So Close Yet So Far Away

When Hitchhiking, 20 minutes away can seem forever.

 

I knew that my amazing luck wasn’t going to be able to hold on indefinitely.  After a happy yet quick good bye with Cara in Orillia, I was fairly certain I was going to meet my biggest challenge…catching a ride into Toronto.  My not so hard and fast rule for this adventure has been that I can take private and public transport through the same areas the average local would. So I set my sights in Barrie, Ontario, the northern most point on The Go Train system, which brings commuters into the GTA on a daily basis.

It would be another two hours before the sun would be up so I took the opportunity to walk around, have what must have been my 10th cup of coffee and beg an empty donut box from the girl behind the counter. Tim^s donut boxes make excellent hitchhiking signs in a pinch, especially when it is pouring rain and you don’t necessarily want to dig around in the trash looking for the right sized piece of cardboard.

I tore off the cellophane top and made a sign that said something like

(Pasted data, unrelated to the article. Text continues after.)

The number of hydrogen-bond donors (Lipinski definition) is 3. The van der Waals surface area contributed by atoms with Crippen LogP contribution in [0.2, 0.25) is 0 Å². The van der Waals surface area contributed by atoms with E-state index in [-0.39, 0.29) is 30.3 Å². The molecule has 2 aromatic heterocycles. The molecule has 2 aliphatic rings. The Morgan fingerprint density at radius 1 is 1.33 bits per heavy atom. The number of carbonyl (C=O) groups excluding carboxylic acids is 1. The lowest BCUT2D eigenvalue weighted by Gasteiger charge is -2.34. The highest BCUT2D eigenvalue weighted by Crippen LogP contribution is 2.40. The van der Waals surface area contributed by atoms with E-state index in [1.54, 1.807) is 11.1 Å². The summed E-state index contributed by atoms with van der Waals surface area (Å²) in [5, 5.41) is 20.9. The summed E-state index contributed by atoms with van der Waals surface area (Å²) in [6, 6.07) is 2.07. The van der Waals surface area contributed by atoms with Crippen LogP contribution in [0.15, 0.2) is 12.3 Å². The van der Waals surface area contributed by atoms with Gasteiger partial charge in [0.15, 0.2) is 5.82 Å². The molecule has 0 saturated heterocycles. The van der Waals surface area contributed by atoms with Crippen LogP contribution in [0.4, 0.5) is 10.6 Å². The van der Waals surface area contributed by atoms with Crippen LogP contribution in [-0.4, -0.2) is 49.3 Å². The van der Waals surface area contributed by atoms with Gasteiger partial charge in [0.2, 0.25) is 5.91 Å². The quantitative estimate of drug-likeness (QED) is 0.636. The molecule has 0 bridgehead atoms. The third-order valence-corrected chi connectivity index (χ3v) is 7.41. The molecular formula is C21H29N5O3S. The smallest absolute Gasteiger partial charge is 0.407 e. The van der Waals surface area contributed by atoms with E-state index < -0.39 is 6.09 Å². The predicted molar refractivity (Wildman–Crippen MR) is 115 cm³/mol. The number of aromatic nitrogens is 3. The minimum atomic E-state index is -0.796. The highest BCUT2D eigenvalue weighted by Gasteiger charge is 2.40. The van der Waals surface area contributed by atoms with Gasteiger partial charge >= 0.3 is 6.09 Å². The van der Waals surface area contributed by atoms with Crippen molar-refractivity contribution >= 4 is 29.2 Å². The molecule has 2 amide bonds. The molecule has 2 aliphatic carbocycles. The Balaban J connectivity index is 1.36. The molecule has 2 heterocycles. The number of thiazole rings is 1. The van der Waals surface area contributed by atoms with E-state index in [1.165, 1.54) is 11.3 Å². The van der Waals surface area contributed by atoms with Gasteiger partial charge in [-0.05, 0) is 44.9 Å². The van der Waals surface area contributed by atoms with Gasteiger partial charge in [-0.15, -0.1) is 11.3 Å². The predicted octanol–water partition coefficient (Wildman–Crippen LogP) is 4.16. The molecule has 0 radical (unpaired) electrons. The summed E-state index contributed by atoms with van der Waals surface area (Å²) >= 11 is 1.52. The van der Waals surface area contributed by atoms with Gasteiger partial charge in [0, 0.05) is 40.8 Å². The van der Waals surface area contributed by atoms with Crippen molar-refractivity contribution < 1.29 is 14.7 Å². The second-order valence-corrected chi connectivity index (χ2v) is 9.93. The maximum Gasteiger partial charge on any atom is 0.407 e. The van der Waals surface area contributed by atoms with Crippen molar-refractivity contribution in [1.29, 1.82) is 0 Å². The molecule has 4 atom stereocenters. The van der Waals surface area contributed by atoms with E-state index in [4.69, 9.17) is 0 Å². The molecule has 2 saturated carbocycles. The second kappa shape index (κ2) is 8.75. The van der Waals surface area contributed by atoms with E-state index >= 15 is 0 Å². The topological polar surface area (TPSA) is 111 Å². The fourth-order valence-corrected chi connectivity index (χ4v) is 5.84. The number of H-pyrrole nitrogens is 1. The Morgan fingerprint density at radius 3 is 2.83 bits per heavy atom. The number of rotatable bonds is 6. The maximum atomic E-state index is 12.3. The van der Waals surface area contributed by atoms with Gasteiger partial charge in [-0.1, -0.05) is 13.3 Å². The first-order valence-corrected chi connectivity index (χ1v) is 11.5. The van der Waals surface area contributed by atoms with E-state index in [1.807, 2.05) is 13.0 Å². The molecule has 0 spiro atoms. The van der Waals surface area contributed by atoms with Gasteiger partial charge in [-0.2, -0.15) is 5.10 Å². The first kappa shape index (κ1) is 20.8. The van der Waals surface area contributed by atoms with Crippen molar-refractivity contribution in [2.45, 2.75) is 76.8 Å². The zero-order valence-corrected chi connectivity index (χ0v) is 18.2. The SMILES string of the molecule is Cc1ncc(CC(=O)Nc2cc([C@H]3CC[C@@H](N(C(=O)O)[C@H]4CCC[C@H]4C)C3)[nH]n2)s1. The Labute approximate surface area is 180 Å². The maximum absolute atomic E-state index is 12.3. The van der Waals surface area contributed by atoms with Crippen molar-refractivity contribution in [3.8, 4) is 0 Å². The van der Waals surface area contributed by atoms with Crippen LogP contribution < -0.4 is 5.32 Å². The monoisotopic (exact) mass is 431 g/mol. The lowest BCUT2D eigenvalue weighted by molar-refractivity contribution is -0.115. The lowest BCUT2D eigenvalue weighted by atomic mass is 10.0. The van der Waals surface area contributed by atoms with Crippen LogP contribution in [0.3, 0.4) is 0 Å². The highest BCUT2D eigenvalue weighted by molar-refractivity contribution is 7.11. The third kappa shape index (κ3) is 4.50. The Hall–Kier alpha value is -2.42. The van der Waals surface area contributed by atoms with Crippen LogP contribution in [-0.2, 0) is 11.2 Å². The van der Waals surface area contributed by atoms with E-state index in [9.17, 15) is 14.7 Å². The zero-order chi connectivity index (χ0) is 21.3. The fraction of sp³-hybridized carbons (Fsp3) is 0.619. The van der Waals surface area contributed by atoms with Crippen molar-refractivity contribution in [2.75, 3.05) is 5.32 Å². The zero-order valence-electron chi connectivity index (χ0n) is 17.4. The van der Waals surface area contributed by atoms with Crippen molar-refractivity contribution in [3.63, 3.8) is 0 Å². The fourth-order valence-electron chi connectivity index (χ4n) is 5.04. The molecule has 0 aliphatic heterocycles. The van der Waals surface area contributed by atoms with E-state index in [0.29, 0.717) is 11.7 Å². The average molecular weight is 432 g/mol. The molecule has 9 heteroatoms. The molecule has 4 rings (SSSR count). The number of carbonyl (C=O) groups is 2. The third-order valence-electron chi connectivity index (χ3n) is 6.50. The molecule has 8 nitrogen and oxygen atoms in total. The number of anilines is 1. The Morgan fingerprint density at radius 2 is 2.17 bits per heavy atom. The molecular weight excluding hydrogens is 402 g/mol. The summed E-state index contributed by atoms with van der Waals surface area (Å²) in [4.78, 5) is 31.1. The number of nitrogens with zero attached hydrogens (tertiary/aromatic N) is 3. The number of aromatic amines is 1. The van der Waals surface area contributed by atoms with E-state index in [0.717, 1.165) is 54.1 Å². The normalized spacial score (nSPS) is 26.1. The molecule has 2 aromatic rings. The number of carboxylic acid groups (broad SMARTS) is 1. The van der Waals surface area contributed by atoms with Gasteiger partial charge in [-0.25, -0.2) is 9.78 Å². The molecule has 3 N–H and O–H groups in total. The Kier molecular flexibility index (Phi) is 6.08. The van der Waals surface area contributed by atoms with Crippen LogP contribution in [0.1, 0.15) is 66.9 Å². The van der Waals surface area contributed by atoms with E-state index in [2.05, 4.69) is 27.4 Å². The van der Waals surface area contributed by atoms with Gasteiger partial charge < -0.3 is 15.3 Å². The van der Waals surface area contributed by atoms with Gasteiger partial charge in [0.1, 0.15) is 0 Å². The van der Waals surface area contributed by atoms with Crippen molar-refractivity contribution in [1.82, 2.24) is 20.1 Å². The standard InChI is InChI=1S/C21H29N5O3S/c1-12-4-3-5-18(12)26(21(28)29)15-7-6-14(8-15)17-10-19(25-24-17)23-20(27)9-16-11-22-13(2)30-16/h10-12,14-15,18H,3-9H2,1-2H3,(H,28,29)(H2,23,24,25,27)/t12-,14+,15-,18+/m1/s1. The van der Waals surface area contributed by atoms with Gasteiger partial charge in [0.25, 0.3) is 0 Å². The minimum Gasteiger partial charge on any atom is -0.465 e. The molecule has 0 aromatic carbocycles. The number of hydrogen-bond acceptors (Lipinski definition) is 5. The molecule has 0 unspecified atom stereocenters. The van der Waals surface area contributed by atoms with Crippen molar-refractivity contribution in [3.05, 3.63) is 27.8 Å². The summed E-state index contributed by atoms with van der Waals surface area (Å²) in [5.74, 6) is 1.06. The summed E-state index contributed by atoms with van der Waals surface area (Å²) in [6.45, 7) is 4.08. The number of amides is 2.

“TORONTO

or maybe

BARRIE?”

As soon as I was sure that the rain wasn’t going to let up any time soon,  I popped in my headphones,  and wandered down to the Number 11 highway to meet the early morning traffic…

And then the early rush hour…

Then rush hour…

image

Then lunch hour…

5 and a half hours later, Craig pulled over in his beat up Kia Sorrento.  Music blaring, hitting a joint hard and driving with his knees he tells me he can only bring me as far as Barrie GO and after seeing him let go of the wheel and practically dive behind the back seat looking for a cold water, I couldn’t be more grateful that he wasn’t going further.  He has quite a bit of weed in drivers compartment and asks if I want any for the road. I thank him for the offer but tell him I don’t smoke. He insists, suggesting maybe I can barter with it. Again,  thanks for the offer but cops are known for harassing hitchhikers and I’d rather not be holding if they decide to search me. He can see my point there and lights himself another joint. He’s on his way to Barrie, he explains, in order to install some insulation.  He asks what I do for a living and I tell him I work in the casino industry.  He proudly tells me that he has a gold card to the local casino and has probably lost about 35000 dollars in the last year. Be it drinking, drugs, gambling or any other vice, I’m always amused by the pride certain people have in their bad decisions.

Craig drops me at the GO station just in time for me to catch the bus that will take me into the heart of downtown Toronto. I’m excited to see my cousin who I haven’t seen in over 20 years but I am aware of the special connection we’ve always shared. Once on the GO I can finally close my eyes. Its been almost 36 hours since I crawled out of the woods in Vermilion Bay. Sleep is paramount.

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